Farm day highlights recycling

Tucumcari elementary students learned about agriculture and recycling Friday at the New Mexico Agricultural Science Center in Tucumcari.

QCS Photos: Thomas Garcia

Bob Bruce shows fourth- and fifth- graders from Tucumcari Elementary the difference between trees found in Quay County.

"The event was a tremendous success," said Leonard Lauriault, interim superintendent for the center. "The speakers did a great job of getting their points across,"

Lauriault said the program for the fourth- and fifth-graders is part of the schools' farm day program. He said NMSU's Executive Vice President Wendy Wilkins, through the New Mexico statehood Centennial and Morill Grant Sesquicentennial, also funded it.

Lauriault said the questions asked by the kids at the end of the presentations were intelligent and it showed they learned something from the program.

The kids learned about the importance of recycling, and how it affects all of their lives, said Veronica Sandy, city code enforcement officer.

Sandy said students were able to see the science center use a form of recycling through the use of compost. She said the kids were told the importance of reducing the amount waste produced to lessen the amount of trash in the landfill.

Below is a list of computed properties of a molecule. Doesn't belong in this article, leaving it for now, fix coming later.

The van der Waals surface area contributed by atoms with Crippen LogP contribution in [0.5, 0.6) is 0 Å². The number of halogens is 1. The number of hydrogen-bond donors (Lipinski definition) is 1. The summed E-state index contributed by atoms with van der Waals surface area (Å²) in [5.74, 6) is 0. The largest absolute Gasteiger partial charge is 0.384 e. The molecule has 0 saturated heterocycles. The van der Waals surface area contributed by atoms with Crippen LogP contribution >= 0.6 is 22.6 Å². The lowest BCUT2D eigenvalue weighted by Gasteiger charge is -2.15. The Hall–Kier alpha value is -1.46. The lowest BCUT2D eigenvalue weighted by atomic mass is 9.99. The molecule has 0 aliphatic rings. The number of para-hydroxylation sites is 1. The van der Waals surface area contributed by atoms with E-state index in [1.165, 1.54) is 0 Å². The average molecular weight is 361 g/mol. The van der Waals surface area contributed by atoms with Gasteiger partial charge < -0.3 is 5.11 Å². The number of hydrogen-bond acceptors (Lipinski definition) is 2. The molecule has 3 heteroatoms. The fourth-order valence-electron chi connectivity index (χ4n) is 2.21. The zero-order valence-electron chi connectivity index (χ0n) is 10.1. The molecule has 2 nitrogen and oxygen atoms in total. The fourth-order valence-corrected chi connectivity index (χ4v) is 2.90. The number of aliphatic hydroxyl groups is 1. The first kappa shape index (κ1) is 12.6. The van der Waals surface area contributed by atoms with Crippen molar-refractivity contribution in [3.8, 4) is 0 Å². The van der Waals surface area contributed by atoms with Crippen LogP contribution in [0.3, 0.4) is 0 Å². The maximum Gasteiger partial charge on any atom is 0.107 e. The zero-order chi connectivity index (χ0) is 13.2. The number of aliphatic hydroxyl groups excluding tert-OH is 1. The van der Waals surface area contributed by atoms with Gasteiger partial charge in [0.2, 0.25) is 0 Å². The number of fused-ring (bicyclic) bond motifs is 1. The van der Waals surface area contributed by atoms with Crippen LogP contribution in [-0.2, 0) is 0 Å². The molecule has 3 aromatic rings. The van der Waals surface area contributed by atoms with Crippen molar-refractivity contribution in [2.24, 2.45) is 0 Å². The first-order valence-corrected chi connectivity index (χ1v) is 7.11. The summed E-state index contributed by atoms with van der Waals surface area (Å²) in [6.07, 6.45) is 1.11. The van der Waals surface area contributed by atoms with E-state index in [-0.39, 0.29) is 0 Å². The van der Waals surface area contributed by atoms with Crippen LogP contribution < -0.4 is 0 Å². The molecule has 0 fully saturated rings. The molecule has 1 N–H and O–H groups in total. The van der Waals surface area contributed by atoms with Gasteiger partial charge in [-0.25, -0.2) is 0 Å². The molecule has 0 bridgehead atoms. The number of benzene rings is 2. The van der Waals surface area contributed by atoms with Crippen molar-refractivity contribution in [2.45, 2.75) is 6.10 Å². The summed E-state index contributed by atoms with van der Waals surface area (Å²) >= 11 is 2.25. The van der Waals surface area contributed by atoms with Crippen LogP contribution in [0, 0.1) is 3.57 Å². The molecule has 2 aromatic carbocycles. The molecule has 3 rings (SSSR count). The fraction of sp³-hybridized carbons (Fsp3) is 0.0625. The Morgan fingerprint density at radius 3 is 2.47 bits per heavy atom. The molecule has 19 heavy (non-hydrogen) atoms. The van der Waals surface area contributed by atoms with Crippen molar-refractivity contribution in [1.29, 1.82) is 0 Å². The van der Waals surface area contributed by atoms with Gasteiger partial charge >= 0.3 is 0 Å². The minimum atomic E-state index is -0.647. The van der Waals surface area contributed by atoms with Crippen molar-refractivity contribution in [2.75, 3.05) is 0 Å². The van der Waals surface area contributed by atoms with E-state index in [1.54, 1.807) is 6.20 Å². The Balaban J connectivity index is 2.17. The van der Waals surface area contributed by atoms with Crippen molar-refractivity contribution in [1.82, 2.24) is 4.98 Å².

Sandy said she gave out information about making a compost pile and information on items which can be recycled in the children's own home.

The children were also told about tree identification, growth habits and the needs each tree has by Bob Bruce, owner and operator of Bruce's New Life Tree Farm.

Bruce spoke to the kids about the indigenous trees found in Quay County. He said the threat of rain prevented him from taking the children on a tour of the tree identification-walking trail.

The trail, which features 71 species of trees, is part of the Eastern New Mexico Outdoor Arboretum, located on the grounds of the science center.

Lauriault gave a brief history of the science center, which has been in operation since 1912.

Lauriault said the major differences between crops from that period and now are that current crops are more resource-efficient and have higher yields.

Lauriault said it's important to teach the children about agriculture and that their food comes from agriculutre long before it sees a restaurant or grocery store.

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